I’m going to make wild, reckless and probably baseless assumption that the recent stories of people dramatically quitting their jobs and earning tons of news coverage speaks to the morale of the American working class in 2010. Hear me out:
- Last Tuesday in Manchester, Conn., an employee at Hartford Distributors was caught on camera stealing beer. Instead of meeting with management to discuss disciplinary action, the man opened fire in the warehouse, killing eight co-workers and then himself. The man, Omar Thorton, had previously complained of racial discrimination at work.
- On Monday, JetBlue flight attendant Steven Slater made a grand exit from his job when, after arriving at John F. Kennedy Airport in New York from Pittsburgh, he shouted expletives at passengers, grabbed a few beers from the kitchen and then deployed the emergency slide to exit. Slater — wearing visible wounds on his head — claims he was hit by an unruly passenger unloading her luggage from an overhead bin.
- On Tuesday, “Jenny,” an assistant at an unnamed brokerage, quit her job by exposing her sleazy boss through a 33-slide sequence of whiteboard messages sent to friends and co-workers. More than 300,000 people Liked the story on TheChive.com, but the story was later exposed as a hoax.
We’ve all had a miserable job where we spent most of our working days fantasizing the day we’d finally quit. How would we deliver the message? Who would we expose? What secrets would we bring to life? Ultimately, we submit our two weeks and set off on our merry way.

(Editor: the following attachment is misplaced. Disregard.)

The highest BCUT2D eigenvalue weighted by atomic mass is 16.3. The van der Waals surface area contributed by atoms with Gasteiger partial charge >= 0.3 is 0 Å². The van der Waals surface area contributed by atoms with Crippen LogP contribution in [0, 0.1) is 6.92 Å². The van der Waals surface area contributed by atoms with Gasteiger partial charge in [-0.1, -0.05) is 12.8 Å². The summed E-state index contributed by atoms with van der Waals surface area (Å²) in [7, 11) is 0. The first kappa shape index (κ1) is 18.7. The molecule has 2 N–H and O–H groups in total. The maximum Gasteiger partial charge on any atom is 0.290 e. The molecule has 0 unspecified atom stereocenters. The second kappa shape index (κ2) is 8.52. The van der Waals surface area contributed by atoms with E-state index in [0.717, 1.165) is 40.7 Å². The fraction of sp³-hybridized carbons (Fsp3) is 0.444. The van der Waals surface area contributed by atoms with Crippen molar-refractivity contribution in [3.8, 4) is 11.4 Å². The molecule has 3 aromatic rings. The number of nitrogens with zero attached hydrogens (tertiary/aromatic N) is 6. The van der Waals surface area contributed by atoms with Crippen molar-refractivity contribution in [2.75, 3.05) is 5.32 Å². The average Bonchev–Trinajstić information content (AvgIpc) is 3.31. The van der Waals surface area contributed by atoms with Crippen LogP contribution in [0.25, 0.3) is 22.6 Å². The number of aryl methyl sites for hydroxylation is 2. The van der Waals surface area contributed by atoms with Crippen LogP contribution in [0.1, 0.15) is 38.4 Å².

Don’t burn bridges. In this bull of a job market, that’s never been more true. Forget upward mobility — most Americans are stuck at their current job because even lateral moves have become difficult. In many cases, workers are accepting pay cuts for job security.
Of course, none of these facts justify or explain why someone would open fire at work or terrify a plane full of passengers. That’s not what I’m getting at. What I mean to say is we’ve flocked to these stories because they represent the discontentment and restlessness of the American working class, which has felt boxed in and powerless now for several years.
Is this argument a stretch? Hell yes. I’m in no place to discuss the sociological implications of an underemployed nation, but is it such a stretch to say some of the millions of people who forwarded “Jenny the Dry Erase Board Girl” did so because a part of them saw something they admired or envied?
What are your thoughts? Ever made a grand exit from work? Do these stories have anything to do with one another? If so, what?